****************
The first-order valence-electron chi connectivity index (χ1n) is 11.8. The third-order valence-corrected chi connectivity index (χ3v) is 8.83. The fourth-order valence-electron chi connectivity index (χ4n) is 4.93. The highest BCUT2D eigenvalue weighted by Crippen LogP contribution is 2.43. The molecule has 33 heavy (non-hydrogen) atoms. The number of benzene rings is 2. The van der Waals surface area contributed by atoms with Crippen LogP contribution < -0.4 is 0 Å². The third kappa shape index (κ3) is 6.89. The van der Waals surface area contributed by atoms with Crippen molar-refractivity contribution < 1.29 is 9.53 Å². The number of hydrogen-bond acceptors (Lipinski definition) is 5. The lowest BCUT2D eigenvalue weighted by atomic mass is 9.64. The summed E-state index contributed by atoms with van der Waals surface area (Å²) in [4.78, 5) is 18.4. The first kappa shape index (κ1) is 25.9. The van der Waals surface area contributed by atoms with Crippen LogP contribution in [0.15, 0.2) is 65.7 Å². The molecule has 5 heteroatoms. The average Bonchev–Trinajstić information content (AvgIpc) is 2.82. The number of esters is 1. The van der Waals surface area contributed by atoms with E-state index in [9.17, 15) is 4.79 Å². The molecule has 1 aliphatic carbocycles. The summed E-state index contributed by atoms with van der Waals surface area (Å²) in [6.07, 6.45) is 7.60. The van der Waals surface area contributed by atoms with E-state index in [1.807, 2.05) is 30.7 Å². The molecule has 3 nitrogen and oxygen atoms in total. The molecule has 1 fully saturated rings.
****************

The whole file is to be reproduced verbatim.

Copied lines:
The first-order valence-electron chi connectivity index (χ1n) is 11.8. The third-order valence-corrected chi connectivity index (χ3v) is 8.83. The fourth-order valence-electron chi connectivity index (χ4n) is 4.93. The highest BCUT2D eigenvalue weighted by Crippen LogP contribution is 2.43. The molecule has 33 heavy (non-hydrogen) atoms. The number of benzene rings is 2. The van der Waals surface area contributed by atoms with Crippen LogP contribution < -0.4 is 0 Å². The third kappa shape index (κ3) is 6.89. The van der Waals surface area contributed by atoms with Crippen molar-refractivity contribution < 1.29 is 9.53 Å². The number of hydrogen-bond acceptors (Lipinski definition) is 5. The lowest BCUT2D eigenvalue weighted by atomic mass is 9.64. The summed E-state index contributed by atoms with van der Waals surface area (Å²) in [4.78, 5) is 18.4. The first kappa shape index (κ1) is 25.9. The van der Waals surface area contributed by atoms with Crippen LogP contribution in [0.15, 0.2) is 65.7 Å². The molecule has 5 heteroatoms. The average Bonchev–Trinajstić information content (AvgIpc) is 2.82. The number of esters is 1. The van der Waals surface area contributed by atoms with E-state index in [9.17, 15) is 4.79 Å². The molecule has 1 aliphatic carbocycles. The summed E-state index contributed by atoms with van der Waals surface area (Å²) in [6.07, 6.45) is 7.60. The van der Waals surface area contributed by atoms with E-state index in [1.807, 2.05) is 30.7 Å². The molecule has 3 nitrogen and oxygen atoms in total. The molecule has 1 fully saturated rings.